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25-03-2017 | Uitgave 8/2017 Open Access

Quality of Life Research 8/2017

An exploration of differences between Japan and two European countries in the self-reporting and valuation of pain and discomfort on the EQ-5D

Quality of Life Research > Uitgave 8/2017
Yan Feng, Mike Herdman, Floortje van Nooten, Charles Cleeland, David Parkin, Shunya Ikeda, Ataru Igarashi, Nancy J. Devlin



To investigate the systematic differences in the self-reporting and valuation of overall health and, in particular, pain/discomfort between three countries (England/UK, Japan, and Spain) on the EQ-5D.


Existing datasets were used to explore differences in responses on the EQ-5D descriptive system between Japan (3L and 5L), the UK (3L), England (5L), and Spain (5L), particularly on the dimension of pain/discomfort. The role of different EQ dimensions in determining self-reported overall health scores for the EuroQol visual analog scale (EQ-VAS) was investigated using ordinary least squares regression. Time trade-off (TTO) results from Japanese and UK respondents for the EQ-5D-3L as well as Japanese and English respondents for the EQ-5D-5L were compared using t tests.


For the EQ-5D-3L, a higher percentage of respondents in Japan than in the UK reported ‘no pain/discomfort’ (81.6 vs 67.0%, respectively); for the EQ-5D-5L, the proportions were 79.2% in Spain, 73.2% in Japan, and 63–64% in England, after adjusting for age differences in samples. The ‘pain/discomfort’ dimension had the largest impact on respondents’ self-reported EQ-VAS only for EQ-5D-3L in Japan. Using the EQ-5D-3L, Japanese respondents were considerably less willing to trade off time to avoid pain/discomfort than the UK respondents; for example, moving from health state, 11121 (some problems with pain/discomfort) to 11131 (extreme pain/discomfort) represented a decrement of 0.65 on the observed TTO value in the UK compared with 0.15 in Japan. Using the EQ-5D-5L, Japanese respondents were also less willing to trade off time to avoid pain/discomfort than respondents in England; however, the difference in values was much smaller than that observed using EQ-5D-3L data.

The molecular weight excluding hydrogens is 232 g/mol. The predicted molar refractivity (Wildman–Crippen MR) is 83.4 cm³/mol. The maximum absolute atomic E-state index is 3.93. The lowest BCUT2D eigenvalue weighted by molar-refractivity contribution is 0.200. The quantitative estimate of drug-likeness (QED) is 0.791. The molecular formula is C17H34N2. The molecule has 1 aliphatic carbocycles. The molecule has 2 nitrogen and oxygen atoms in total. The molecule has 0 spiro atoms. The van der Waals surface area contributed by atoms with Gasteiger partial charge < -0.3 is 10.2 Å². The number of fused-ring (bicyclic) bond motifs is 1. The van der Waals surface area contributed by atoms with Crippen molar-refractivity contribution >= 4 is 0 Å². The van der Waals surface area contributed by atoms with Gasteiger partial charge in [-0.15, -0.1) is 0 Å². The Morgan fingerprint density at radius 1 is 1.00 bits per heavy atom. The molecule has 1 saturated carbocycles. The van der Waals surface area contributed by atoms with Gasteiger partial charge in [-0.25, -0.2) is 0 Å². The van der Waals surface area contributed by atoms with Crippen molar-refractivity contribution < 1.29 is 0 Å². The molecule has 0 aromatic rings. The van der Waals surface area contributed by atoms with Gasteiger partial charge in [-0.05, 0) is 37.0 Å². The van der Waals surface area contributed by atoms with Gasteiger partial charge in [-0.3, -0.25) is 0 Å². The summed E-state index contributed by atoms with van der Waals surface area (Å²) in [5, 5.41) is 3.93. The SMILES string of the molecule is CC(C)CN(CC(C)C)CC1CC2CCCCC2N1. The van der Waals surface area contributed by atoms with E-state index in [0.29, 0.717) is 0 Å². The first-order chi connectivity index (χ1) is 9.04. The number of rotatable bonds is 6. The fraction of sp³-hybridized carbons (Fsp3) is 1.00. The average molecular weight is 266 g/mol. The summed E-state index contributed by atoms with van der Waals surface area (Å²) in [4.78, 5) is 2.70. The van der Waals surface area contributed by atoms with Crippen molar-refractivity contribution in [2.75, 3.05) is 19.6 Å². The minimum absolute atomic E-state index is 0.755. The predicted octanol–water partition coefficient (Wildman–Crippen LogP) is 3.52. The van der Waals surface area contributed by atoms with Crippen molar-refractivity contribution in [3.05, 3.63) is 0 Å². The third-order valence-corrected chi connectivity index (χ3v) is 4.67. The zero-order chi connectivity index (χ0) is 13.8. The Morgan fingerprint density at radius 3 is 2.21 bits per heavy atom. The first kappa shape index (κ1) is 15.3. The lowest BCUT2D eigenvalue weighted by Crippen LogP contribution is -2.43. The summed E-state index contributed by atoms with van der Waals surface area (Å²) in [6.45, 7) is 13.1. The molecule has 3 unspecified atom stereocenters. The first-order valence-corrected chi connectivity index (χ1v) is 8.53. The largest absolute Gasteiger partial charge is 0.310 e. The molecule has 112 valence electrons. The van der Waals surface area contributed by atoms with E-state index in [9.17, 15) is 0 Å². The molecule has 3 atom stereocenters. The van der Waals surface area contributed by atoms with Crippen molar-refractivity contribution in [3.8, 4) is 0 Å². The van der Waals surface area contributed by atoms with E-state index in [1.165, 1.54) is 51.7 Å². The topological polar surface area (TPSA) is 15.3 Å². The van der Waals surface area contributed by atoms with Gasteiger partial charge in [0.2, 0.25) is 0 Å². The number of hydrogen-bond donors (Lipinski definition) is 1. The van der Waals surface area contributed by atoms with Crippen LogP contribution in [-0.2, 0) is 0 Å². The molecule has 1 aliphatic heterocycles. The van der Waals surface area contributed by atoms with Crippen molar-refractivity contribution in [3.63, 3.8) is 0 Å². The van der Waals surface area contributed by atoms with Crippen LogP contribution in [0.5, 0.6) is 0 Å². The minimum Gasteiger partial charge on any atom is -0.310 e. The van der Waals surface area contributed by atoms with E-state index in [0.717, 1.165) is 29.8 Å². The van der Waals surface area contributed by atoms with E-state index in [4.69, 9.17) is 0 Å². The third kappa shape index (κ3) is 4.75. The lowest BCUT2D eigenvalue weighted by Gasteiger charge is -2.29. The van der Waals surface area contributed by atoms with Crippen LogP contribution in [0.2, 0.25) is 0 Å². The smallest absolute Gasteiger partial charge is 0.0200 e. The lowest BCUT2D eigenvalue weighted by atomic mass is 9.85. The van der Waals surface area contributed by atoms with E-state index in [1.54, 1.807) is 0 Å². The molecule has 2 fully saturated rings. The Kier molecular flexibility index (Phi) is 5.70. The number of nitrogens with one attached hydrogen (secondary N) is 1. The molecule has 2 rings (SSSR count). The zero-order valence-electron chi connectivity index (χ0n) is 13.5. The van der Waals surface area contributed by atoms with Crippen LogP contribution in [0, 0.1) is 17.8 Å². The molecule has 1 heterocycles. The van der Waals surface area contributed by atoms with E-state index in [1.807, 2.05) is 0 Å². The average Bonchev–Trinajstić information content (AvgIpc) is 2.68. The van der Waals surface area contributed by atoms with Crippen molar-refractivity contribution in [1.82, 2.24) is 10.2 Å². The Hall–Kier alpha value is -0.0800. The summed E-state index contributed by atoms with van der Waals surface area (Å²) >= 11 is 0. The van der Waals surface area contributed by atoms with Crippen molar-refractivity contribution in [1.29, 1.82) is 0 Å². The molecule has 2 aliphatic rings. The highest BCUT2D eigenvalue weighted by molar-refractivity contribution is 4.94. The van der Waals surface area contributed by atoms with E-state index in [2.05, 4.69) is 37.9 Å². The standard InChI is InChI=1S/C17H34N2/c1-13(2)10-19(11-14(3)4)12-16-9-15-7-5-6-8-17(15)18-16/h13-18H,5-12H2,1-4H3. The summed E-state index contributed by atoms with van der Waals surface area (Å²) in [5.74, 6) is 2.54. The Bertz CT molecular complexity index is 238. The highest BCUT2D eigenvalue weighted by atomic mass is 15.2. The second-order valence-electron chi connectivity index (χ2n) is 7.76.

This study provides evidence of between-country differences in the self-reporting and valuation of health, including pain/discomfort, when using EQ-5D in general population samples. The results suggest a need for caution when comparing or aggregating EQ-5D self-reported data in multi-country studies.

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